Sweet doesn't mince words in discussing YSU's future

During his state of the university address this week to administrators, faculty and staff, Dr. David Sweet, president of Youngstown State University, made the following comment that should be displayed prominently on campus: "With the many choices students have today for obtaining a higher education, we cannot sit back and hope they show up at YSU's door."
Underlying Sweet's words is the reality that YSU's enrollment has decreased in 10 of the last 11 years and that his goal of a 5 percent increase will not be met. Sweet announced the goal in February for the 2001-02 academic years.
But while the numbers for the fall semester may not grab any headlines, there is reason for some optimism. Why? Because after a year at YSU's helm, Sweet not only has a clear understanding of the reasons the university has been failing to attract or retain students, but he knows what must be done to reverse the trend.
Customer service: In discussing how important it is for YSU to become "student centered" and to provide "good customer service," the president quoted from recent survey results of students and YSU employees: "YSU has some areas of improvement to help it run more smoothly so that students feel a sense of high-quality service ... Even the staff expressed a feeling that the university is a labyrinth that is difficult to navigate, for them as well as for students, but they also expressed that they are willing to help solve those problems."
Sweet believes that a change in attitude on the part of the campus community would go a long way toward making students feel that they are important. The president is urging administrators, faculty and staff to display lapel buttons that read, "Welcome to YSU. Ask me, I'll help you."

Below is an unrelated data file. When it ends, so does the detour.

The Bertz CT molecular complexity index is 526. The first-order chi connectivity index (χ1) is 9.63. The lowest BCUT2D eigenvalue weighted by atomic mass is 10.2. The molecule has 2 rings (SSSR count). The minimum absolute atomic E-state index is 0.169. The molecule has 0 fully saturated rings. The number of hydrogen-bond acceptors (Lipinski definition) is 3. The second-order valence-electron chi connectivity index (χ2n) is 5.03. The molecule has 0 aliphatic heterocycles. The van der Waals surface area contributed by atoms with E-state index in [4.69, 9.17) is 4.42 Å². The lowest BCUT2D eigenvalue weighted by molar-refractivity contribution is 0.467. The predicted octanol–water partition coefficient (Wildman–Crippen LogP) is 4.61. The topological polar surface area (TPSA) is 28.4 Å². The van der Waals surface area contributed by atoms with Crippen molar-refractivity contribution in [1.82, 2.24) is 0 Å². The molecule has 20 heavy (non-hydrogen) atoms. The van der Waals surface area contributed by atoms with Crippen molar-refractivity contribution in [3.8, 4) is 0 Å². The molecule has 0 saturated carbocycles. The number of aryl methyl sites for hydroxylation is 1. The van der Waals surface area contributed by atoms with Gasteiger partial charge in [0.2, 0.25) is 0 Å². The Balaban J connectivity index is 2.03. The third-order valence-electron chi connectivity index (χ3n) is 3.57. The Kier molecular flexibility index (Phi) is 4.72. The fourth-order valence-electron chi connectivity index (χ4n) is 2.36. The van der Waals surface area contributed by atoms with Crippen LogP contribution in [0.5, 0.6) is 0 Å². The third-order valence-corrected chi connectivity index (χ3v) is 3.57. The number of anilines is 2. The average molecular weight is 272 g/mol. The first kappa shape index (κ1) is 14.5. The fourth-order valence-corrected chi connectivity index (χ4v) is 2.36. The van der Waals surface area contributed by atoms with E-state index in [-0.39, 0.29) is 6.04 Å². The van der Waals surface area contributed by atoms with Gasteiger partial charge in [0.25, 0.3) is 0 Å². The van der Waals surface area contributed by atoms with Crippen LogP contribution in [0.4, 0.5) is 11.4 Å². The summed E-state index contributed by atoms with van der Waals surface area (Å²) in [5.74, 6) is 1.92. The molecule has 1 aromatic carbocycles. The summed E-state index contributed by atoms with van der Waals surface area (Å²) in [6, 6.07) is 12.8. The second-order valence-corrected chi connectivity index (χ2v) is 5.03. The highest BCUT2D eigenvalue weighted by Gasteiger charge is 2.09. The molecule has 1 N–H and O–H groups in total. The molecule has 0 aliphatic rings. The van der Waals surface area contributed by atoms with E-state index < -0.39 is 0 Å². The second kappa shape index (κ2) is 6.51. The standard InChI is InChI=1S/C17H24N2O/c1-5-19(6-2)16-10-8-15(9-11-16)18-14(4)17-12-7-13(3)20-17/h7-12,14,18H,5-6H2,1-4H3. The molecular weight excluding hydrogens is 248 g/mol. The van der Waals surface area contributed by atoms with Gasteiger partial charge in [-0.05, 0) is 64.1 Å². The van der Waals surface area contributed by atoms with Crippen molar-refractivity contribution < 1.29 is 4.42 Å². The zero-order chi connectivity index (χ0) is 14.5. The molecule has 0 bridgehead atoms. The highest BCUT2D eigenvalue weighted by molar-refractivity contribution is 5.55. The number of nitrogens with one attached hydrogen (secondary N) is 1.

In his address, the president talked about developing a road map to take the institution well into the 21st century. Such long-range planning is essential, given the realities of higher education in Ohio. As the legislature reduces funding for state universities and colleges, each institution will have to become more self-sufficient.
Hurdles: While his first year was largely spent putting out fires, Sweet now has the opportunity to pursue his vision for one of the most important entities of the Mahoning Valley. To be sure, there are many hurdles that must be overcome by YSU, but the president's address laid out a strategy that could be successful -- if everyone participates.
As Sweet told campus community, "We are on the move, and I look forward to working with you ... as we become architects of our future."
The president deserves support and the assistance on and off campus. YSU's future is inextricably tied to the future of the Mahoning Valley.

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